And that comes back to Foster. With all his rightful renaissance man hype, the silly vegan debate and the outside-the-NFL-machine quotes, it is sometimes easy to forget just how bad of a man Arian Foster is on gamedays.
The world got a glimpse of Foster, the football warrior, this past week when Monday Night Football featured him on its sounds of the game feature. The segment showed Foster verbally toying with Miami Dolphins cornerback Jimmy Wilson, calling out, "I don't know you, bro" at the overmatched defender at one point.
You can bet Foster was back at it Sunday against the Jaguars in a game in which he went in expecting, "a lot of jibber jaw." (Yes, Arian Foster has his own, better phrase for trash talk as well.)
That's the Texans' force. Foster may be "an aspiring human being" most of the week. But for three hours on Sunday, he'll do everything he can to rip your heart out — physically and psychologically.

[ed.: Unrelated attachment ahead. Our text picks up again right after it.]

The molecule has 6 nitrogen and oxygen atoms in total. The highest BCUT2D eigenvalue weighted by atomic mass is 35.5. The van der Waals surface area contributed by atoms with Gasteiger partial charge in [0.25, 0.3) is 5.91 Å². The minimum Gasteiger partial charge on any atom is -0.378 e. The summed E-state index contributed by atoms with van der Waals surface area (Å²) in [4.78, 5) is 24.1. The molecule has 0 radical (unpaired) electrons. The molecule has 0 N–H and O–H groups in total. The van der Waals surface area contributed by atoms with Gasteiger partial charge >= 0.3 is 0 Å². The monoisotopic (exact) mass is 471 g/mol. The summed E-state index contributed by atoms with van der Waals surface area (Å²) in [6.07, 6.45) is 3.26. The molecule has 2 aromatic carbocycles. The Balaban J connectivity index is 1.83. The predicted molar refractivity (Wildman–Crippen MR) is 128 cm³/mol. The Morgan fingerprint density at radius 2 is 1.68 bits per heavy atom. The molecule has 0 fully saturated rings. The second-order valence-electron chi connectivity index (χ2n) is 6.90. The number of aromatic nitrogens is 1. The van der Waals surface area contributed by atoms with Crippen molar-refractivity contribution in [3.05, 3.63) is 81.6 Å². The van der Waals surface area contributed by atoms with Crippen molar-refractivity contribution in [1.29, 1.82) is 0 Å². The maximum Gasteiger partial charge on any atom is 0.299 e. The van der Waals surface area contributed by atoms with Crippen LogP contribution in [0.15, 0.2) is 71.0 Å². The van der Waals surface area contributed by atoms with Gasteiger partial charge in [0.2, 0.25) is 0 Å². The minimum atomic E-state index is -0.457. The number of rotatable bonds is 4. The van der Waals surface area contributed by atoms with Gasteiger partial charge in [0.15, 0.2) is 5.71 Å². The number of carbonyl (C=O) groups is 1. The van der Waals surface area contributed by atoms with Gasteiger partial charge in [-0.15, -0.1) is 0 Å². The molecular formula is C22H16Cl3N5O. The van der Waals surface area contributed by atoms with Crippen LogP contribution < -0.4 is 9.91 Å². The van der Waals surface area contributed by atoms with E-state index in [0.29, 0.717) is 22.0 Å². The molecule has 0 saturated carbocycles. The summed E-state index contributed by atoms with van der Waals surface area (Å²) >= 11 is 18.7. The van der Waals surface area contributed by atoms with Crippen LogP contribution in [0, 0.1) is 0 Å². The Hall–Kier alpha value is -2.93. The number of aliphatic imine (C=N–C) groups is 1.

"It’s a part of the game," Foster says of trash talking . . . er, jibber jawing. "We’ve been doing that since we were kids. Playing street football, a guy talks stuff to you, you’re going to talk stuff back.
"If he’s short you’re going to call him extremely short, you know? That’s just the nature of the game. You pick on guys and try to get in their heads mentally. It’s all part of the fun."
The career numbers for this undrafted star are already starting to get a little ridiculous. Try 4,633 yards from scrimmage in only 37 games played.
Then, when it's over and the Texans have likely won — Houston's NFL franchise is now 10-4 since it lost that game in Baltimore on Oct. 16, 2011 to drop to .500 for that season — Foster's smile will return and he'll have nothing but kind words to say to the men whose will he's drained.
He won't exchange jerseys on the field with a Jimmy Wilson, the way he would with a fellow running back great like Adrian Peterson. But he'll give him a slap on the back (not the crazy Jim Harbaugh version either).
"To me, I never take it off the field," Foster says. "Especially in the NFL, guys aren’t going to take it off the field. A guy who you’re jawing with back and forth in the game . . . usually at the end of the game you walk up to him and say. ‘It’s all love man, just talking stuff.' "